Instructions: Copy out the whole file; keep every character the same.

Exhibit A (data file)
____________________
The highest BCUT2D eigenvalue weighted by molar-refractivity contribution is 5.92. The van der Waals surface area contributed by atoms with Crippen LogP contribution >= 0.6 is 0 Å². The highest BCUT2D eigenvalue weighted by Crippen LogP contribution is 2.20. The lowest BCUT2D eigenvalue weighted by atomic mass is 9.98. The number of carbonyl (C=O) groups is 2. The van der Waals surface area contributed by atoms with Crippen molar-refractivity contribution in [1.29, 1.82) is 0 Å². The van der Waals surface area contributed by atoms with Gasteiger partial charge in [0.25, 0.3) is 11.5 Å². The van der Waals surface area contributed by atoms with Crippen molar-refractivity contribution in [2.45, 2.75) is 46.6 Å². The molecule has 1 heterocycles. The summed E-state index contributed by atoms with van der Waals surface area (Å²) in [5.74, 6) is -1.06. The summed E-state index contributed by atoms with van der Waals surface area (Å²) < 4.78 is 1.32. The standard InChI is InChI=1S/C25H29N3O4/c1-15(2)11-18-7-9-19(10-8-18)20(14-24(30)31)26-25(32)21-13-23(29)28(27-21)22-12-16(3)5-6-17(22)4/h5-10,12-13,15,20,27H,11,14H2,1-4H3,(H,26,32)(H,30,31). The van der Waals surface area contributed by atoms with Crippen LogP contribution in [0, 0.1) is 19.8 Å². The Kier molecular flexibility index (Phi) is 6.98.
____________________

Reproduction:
The highest BCUT2D eigenvalue weighted by molar-refractivity contribution is 5.92. The van der Waals surface area contributed by atoms with Crippen LogP contribution >= 0.6 is 0 Å². The highest BCUT2D eigenvalue weighted by Crippen LogP contribution is 2.20. The lowest BCUT2D eigenvalue weighted by atomic mass is 9.98. The number of carbonyl (C=O) groups is 2. The van der Waals surface area contributed by atoms with Crippen molar-refractivity contribution in [1.29, 1.82) is 0 Å². The van der Waals surface area contributed by atoms with Gasteiger partial charge in [0.25, 0.3) is 11.5 Å². The van der Waals surface area contributed by atoms with Crippen molar-refractivity contribution in [2.45, 2.75) is 46.6 Å². The molecule has 1 heterocycles. The summed E-state index contributed by atoms with van der Waals surface area (Å²) in [5.74, 6) is -1.06. The summed E-state index contributed by atoms with van der Waals surface area (Å²) < 4.78 is 1.32. The standard InChI is InChI=1S/C25H29N3O4/c1-15(2)11-18-7-9-19(10-8-18)20(14-24(30)31)26-25(32)21-13-23(29)28(27-21)22-12-16(3)5-6-17(22)4/h5-10,12-13,15,20,27H,11,14H2,1-4H3,(H,26,32)(H,30,31). The van der Waals surface area contributed by atoms with Crippen LogP contribution in [0, 0.1) is 19.8 Å². The Kier molecular flexibility index (Phi) is 6.98.